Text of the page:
Abercrombie & Fitch Just Launched Its First Gender-Inclusive Kids Clothing Line
The brand has come a long way since their notoriously exclusive days—their signature moose now a symbol of progression.
Teen retailer Abercrombie & Fitch has been the subject of controversy over the years for its exclusionary branding of “cool” and “attractive” kids—but since parting ways with long-time CEO Mike Jeffries, the company has made great strides to clean up its act. In fact, Abercrombie is receiving major praise for its latest collection, the “Everybody” line. The apparel “made for every kind of kid and every kind of adventure,” is the brands first ever gender-inclusive line for kids—hallelujah, societal norms are changing.
The same chain that once refused to carry women’s clothing over a size 10, and would only hire “good-looking” people to work in their stores is now making headlines for their unisex line of kids’ clothing—proof that our fight for inclusion has not been taken lightly.
“Boys and girls, tall or small, aspiring scientists or athletes…styles for all!” Abercrombie advertises on its site.
The campaign, featuring the children of Abercrombie’s home office associates, aims to go deeper than surface level. On a section of the site, titled “kids being kids,” the brand, “talked to all kinds of super-special kids about what makes them so unique.” Each answer can be found alongside the clothing on their website.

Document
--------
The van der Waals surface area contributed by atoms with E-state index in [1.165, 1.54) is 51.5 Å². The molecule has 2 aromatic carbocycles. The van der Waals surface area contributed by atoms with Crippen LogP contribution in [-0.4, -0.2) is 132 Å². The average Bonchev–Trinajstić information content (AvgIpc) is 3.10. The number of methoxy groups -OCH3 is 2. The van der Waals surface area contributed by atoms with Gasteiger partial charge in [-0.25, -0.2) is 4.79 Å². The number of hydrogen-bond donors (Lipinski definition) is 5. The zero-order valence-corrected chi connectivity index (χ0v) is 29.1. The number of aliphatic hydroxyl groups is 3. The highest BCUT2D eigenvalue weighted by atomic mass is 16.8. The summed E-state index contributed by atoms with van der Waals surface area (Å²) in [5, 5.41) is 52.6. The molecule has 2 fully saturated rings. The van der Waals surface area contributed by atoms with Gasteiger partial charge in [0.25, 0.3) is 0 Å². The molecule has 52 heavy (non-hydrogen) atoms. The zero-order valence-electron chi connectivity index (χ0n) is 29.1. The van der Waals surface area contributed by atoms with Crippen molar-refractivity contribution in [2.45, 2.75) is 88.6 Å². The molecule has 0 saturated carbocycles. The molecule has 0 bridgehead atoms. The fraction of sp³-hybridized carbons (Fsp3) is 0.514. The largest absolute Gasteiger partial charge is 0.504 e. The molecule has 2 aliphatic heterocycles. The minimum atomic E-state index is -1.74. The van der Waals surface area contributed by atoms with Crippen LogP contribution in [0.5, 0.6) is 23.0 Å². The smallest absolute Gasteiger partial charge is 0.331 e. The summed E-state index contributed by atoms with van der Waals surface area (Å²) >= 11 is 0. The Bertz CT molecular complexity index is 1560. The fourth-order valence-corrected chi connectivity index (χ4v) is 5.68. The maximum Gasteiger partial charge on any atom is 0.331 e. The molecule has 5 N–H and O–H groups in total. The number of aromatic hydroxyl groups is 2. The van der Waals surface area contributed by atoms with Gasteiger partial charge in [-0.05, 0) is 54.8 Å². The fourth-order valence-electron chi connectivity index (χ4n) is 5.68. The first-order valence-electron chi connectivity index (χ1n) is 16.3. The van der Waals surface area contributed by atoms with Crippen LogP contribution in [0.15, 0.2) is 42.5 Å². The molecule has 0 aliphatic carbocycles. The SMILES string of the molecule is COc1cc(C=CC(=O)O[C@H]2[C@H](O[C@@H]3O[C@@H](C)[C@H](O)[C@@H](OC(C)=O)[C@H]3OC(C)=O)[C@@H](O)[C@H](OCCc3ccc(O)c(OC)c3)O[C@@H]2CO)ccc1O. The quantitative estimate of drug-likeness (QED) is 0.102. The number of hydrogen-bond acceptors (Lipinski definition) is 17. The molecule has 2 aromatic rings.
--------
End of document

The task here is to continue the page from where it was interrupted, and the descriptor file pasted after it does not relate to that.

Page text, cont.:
We applaud Abercrombie for their progression, but are we fangirling over the clothing too? The answer is YES; we give this line the moose stamp of approval. The gender-neutral looks are perfect for kids with their comfy-cool vibes, fun colors, quality material, and non-gender conforming sizing.
From classic pull-overs, tie dye long sleeve tees, and amazing ombré graphic hoodies to accessories like logo slide sandals and baseball hats, we only wish we looked this good as kids. (Flashback to layered tank tops and micro miniskirts—cringe)
The “Everybody” line is worth a look for any kid in need of some seasonal staples. If you can get past the club like environment and penetrate the cloud of perfume waiting at the front door, taking your child to an Abercrombie and discussing with them the importance of gender-inclusive clothing can go a long way. Because accepting every type of person is the new cool.